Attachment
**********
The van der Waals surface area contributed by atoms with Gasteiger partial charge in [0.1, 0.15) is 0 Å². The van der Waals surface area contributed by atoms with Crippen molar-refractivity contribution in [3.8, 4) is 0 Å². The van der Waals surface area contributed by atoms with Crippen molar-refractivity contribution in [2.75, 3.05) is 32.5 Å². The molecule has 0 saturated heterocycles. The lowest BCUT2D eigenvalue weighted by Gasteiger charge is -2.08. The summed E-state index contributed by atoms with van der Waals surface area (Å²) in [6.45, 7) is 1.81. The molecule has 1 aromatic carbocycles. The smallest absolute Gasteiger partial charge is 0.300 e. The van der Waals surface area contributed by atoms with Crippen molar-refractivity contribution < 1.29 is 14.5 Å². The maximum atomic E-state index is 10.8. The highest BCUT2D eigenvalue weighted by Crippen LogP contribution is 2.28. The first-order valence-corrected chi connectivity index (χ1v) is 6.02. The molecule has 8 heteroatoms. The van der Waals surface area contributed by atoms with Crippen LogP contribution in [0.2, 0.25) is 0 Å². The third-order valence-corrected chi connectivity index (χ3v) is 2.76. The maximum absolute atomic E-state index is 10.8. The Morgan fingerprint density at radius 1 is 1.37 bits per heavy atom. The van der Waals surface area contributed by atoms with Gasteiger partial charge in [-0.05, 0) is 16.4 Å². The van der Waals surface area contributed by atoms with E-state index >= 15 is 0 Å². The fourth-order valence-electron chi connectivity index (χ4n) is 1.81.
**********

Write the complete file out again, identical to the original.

The van der Waals surface area contributed by atoms with Gasteiger partial charge in [0.1, 0.15) is 0 Å². The van der Waals surface area contributed by atoms with Crippen molar-refractivity contribution in [3.8, 4) is 0 Å². The van der Waals surface area contributed by atoms with Crippen molar-refractivity contribution in [2.75, 3.05) is 32.5 Å². The molecule has 0 saturated heterocycles. The lowest BCUT2D eigenvalue weighted by Gasteiger charge is -2.08. The summed E-state index contributed by atoms with van der Waals surface area (Å²) in [6.45, 7) is 1.81. The molecule has 1 aromatic carbocycles. The smallest absolute Gasteiger partial charge is 0.300 e. The van der Waals surface area contributed by atoms with Crippen molar-refractivity contribution < 1.29 is 14.5 Å². The maximum atomic E-state index is 10.8. The highest BCUT2D eigenvalue weighted by Crippen LogP contribution is 2.28. The first-order valence-corrected chi connectivity index (χ1v) is 6.02. The molecule has 8 heteroatoms. The van der Waals surface area contributed by atoms with Crippen LogP contribution in [0.2, 0.25) is 0 Å². The third-order valence-corrected chi connectivity index (χ3v) is 2.76. The maximum absolute atomic E-state index is 10.8. The Morgan fingerprint density at radius 1 is 1.37 bits per heavy atom. The van der Waals surface area contributed by atoms with Gasteiger partial charge in [-0.05, 0) is 16.4 Å². The van der Waals surface area contributed by atoms with E-state index >= 15 is 0 Å². The fourth-order valence-electron chi connectivity index (χ4n) is 1.81.